Cowen defies the norm. More often than not, what conservatives receive are reprimands, including from some who previously identified as right-wing. A good example is Jerry Taylor, alumnus of the Cato Institute and the Niskanen Center. Taylor made a name for himself as a global warming denier who later changed his mind. Except that, rather than trying to persuade Tories, he instead used his new platform to berate them. Taylor was a false god, and his petty tactics ultimately led to his downfall (he was later embroiled in a domestic abuse scandal).

A better approach is that of the American Conservation Coalition (ACC). It is a group of young activists with an optimistic message that is both pro-environment and pro-capitalism. The “conservation” in their name is a double meaning. That is, the band is politically conservative but also focuses on environmental conservation. Groups like ACC show that, unlike many older conservatives, clean energy is not anathema to the younger generation of conservatives. Moreover, the CCA’s message is in favor of economic growth, a far cry from the “death by a thousand cuts” regulatory solutions proposed by the mainstream environmental movement.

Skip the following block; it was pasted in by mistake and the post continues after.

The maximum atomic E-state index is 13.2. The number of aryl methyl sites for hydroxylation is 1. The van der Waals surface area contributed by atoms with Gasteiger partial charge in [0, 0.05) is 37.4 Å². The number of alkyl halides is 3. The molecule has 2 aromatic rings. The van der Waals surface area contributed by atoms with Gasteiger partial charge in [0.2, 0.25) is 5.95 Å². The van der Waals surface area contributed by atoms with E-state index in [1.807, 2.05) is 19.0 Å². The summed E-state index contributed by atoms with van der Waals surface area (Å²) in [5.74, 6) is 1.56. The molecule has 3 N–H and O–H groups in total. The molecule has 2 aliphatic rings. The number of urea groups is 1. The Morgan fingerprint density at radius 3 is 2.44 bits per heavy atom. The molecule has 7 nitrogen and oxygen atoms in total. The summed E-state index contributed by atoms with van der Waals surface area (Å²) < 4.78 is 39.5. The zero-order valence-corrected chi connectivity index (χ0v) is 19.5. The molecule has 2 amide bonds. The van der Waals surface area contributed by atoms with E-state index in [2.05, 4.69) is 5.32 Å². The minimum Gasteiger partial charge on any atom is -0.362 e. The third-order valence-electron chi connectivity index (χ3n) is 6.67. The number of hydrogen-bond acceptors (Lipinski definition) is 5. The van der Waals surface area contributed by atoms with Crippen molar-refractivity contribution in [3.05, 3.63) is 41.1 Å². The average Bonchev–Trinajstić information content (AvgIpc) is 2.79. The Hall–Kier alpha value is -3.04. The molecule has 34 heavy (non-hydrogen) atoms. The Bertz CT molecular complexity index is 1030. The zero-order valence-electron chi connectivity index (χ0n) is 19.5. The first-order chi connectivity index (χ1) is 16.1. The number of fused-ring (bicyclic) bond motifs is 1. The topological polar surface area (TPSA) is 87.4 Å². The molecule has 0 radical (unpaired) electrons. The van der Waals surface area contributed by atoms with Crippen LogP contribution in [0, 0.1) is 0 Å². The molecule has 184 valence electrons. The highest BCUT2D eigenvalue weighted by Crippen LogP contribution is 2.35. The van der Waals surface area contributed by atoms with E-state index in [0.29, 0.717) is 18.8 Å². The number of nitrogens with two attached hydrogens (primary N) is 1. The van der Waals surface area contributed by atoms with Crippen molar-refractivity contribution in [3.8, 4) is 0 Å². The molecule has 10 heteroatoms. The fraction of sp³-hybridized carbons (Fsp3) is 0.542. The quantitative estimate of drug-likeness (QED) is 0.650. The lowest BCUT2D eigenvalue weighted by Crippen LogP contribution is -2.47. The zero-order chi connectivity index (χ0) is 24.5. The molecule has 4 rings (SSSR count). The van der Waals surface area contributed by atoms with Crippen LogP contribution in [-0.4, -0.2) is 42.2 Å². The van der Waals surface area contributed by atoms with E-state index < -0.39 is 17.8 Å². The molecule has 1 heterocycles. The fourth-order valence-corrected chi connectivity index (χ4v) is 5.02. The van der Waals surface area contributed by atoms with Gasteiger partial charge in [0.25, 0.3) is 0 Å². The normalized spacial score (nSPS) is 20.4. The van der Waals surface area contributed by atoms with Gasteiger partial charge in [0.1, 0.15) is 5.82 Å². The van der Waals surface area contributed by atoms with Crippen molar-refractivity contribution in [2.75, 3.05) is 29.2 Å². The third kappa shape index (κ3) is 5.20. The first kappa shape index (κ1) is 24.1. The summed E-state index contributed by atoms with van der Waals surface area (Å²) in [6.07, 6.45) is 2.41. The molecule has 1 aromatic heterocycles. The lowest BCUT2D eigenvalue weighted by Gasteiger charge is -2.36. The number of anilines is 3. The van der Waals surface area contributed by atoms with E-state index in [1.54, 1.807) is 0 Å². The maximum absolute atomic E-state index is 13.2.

For environmentalists, all this waiting for conservatives to join their mission is frustrating. Those who think “the end is near” do not want to wait. But as difficult as it may be, they should take a step back, breathe and look for opportunities to find common ground. The clock is not about to strike midnight yet. We have a little time before the earth turns into a giant metaphorical pumpkin.

Appealing to conservatives – or anyone with strong political beliefs – is a delicate balancing act. Too much rationality or too much criticism won’t work. In this regard, liberals can learn from the examples of both Stephens and Taylor.

If a consensus is to be built, a new positive message will have to take shape. Here, environmentalists can learn from Dale Carnegie and his classic book “How to Win Friends and Influence People.” Carnegie argued that being kind is often the best path to productive partnerships. If liberals really want to “marry” conservatives around environmental issues, a lasting coalition will have to be tied together with a smile. Like scientific facts, there is simply no avoiding this inconvenient truth.

Teresa H. Sadler